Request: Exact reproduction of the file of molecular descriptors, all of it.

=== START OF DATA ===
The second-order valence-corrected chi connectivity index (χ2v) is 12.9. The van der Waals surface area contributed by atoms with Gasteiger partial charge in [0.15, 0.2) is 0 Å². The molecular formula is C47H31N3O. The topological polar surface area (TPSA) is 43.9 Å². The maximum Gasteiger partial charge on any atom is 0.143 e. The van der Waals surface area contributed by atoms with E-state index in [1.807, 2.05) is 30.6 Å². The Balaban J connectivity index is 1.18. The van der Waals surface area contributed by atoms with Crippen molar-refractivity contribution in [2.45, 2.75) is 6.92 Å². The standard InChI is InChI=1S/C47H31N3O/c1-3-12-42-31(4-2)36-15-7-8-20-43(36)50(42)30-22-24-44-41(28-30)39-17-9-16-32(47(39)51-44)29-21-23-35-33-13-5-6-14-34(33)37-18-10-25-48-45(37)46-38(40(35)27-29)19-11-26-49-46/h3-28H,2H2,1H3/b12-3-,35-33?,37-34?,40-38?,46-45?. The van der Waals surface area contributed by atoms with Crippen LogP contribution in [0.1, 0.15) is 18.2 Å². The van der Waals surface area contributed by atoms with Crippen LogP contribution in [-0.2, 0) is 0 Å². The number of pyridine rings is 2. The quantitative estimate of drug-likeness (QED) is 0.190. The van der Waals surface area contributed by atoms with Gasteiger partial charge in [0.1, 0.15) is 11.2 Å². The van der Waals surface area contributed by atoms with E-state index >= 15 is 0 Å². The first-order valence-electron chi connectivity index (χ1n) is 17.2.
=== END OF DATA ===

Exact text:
The second-order valence-corrected chi connectivity index (χ2v) is 12.9. The van der Waals surface area contributed by atoms with Gasteiger partial charge in [0.15, 0.2) is 0 Å². The molecular formula is C47H31N3O. The topological polar surface area (TPSA) is 43.9 Å². The maximum Gasteiger partial charge on any atom is 0.143 e. The van der Waals surface area contributed by atoms with E-state index in [1.807, 2.05) is 30.6 Å². The Balaban J connectivity index is 1.18. The van der Waals surface area contributed by atoms with Crippen molar-refractivity contribution in [2.45, 2.75) is 6.92 Å². The standard InChI is InChI=1S/C47H31N3O/c1-3-12-42-31(4-2)36-15-7-8-20-43(36)50(42)30-22-24-44-41(28-30)39-17-9-16-32(47(39)51-44)29-21-23-35-33-13-5-6-14-34(33)37-18-10-25-48-45(37)46-38(40(35)27-29)19-11-26-49-46/h3-28H,2H2,1H3/b12-3-,35-33?,37-34?,40-38?,46-45?. The van der Waals surface area contributed by atoms with Crippen LogP contribution in [0.1, 0.15) is 18.2 Å². The van der Waals surface area contributed by atoms with Crippen LogP contribution in [-0.2, 0) is 0 Å². The number of pyridine rings is 2. The quantitative estimate of drug-likeness (QED) is 0.190. The van der Waals surface area contributed by atoms with Gasteiger partial charge in [0.1, 0.15) is 11.2 Å². The van der Waals surface area contributed by atoms with E-state index >= 15 is 0 Å². The first-order valence-electron chi connectivity index (χ1n) is 17.2.